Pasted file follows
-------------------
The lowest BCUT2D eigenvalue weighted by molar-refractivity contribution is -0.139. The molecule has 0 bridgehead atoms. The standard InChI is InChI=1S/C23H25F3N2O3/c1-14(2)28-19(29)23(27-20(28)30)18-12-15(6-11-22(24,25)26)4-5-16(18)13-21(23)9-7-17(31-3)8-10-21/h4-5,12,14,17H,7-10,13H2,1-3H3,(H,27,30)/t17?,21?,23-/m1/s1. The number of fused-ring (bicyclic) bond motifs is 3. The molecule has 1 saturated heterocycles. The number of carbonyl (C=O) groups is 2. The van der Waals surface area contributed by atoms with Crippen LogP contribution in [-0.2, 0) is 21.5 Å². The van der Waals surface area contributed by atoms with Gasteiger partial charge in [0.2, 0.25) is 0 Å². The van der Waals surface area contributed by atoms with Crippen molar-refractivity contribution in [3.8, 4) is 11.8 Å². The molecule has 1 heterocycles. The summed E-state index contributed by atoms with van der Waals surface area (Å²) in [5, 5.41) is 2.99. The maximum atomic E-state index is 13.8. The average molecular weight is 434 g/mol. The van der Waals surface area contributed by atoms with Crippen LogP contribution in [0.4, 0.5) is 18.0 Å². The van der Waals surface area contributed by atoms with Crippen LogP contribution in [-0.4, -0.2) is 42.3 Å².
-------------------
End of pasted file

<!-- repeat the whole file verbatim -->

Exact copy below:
The lowest BCUT2D eigenvalue weighted by molar-refractivity contribution is -0.139. The molecule has 0 bridgehead atoms. The standard InChI is InChI=1S/C23H25F3N2O3/c1-14(2)28-19(29)23(27-20(28)30)18-12-15(6-11-22(24,25)26)4-5-16(18)13-21(23)9-7-17(31-3)8-10-21/h4-5,12,14,17H,7-10,13H2,1-3H3,(H,27,30)/t17?,21?,23-/m1/s1. The number of fused-ring (bicyclic) bond motifs is 3. The molecule has 1 saturated heterocycles. The number of carbonyl (C=O) groups is 2. The van der Waals surface area contributed by atoms with Crippen LogP contribution in [-0.2, 0) is 21.5 Å². The van der Waals surface area contributed by atoms with Gasteiger partial charge in [0.2, 0.25) is 0 Å². The van der Waals surface area contributed by atoms with Crippen molar-refractivity contribution in [3.8, 4) is 11.8 Å². The molecule has 1 heterocycles. The summed E-state index contributed by atoms with van der Waals surface area (Å²) in [5, 5.41) is 2.99. The maximum atomic E-state index is 13.8. The average molecular weight is 434 g/mol. The van der Waals surface area contributed by atoms with Crippen LogP contribution in [0.4, 0.5) is 18.0 Å². The van der Waals surface area contributed by atoms with Crippen LogP contribution in [-0.4, -0.2) is 42.3 Å².